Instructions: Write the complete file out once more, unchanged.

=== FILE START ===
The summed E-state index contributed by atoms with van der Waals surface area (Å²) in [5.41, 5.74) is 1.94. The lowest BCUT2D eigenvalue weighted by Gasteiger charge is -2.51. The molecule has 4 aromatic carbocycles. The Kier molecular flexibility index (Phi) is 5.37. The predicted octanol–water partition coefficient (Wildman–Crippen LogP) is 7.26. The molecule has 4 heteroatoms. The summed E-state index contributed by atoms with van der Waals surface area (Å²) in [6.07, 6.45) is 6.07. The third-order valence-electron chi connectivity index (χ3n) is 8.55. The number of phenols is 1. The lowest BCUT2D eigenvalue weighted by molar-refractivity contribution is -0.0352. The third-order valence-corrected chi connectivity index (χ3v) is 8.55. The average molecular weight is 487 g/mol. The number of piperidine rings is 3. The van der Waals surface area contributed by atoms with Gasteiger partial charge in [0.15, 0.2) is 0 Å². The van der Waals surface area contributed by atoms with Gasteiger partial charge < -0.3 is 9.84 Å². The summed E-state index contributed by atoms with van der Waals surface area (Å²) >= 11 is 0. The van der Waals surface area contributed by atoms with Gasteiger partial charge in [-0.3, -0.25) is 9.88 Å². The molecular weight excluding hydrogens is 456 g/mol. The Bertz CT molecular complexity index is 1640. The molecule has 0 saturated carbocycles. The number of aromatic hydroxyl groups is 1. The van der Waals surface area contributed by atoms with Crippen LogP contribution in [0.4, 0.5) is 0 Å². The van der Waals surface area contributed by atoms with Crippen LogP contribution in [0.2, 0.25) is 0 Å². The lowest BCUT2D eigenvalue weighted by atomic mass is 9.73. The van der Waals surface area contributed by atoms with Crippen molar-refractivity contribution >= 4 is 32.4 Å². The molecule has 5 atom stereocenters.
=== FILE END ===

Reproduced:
The summed E-state index contributed by atoms with van der Waals surface area (Å²) in [5.41, 5.74) is 1.94. The lowest BCUT2D eigenvalue weighted by Gasteiger charge is -2.51. The molecule has 4 aromatic carbocycles. The Kier molecular flexibility index (Phi) is 5.37. The predicted octanol–water partition coefficient (Wildman–Crippen LogP) is 7.26. The molecule has 4 heteroatoms. The summed E-state index contributed by atoms with van der Waals surface area (Å²) in [6.07, 6.45) is 6.07. The third-order valence-electron chi connectivity index (χ3n) is 8.55. The number of phenols is 1. The lowest BCUT2D eigenvalue weighted by molar-refractivity contribution is -0.0352. The third-order valence-corrected chi connectivity index (χ3v) is 8.55. The average molecular weight is 487 g/mol. The number of piperidine rings is 3. The van der Waals surface area contributed by atoms with Gasteiger partial charge in [0.15, 0.2) is 0 Å². The van der Waals surface area contributed by atoms with Gasteiger partial charge < -0.3 is 9.84 Å². The summed E-state index contributed by atoms with van der Waals surface area (Å²) >= 11 is 0. The van der Waals surface area contributed by atoms with Gasteiger partial charge in [-0.3, -0.25) is 9.88 Å². The molecular weight excluding hydrogens is 456 g/mol. The Bertz CT molecular complexity index is 1640. The molecule has 0 saturated carbocycles. The number of aromatic hydroxyl groups is 1. The van der Waals surface area contributed by atoms with Crippen LogP contribution in [0.4, 0.5) is 0 Å². The van der Waals surface area contributed by atoms with Crippen LogP contribution in [0.2, 0.25) is 0 Å². The lowest BCUT2D eigenvalue weighted by atomic mass is 9.73. The van der Waals surface area contributed by atoms with Crippen molar-refractivity contribution >= 4 is 32.4 Å². The molecule has 5 atom stereocenters.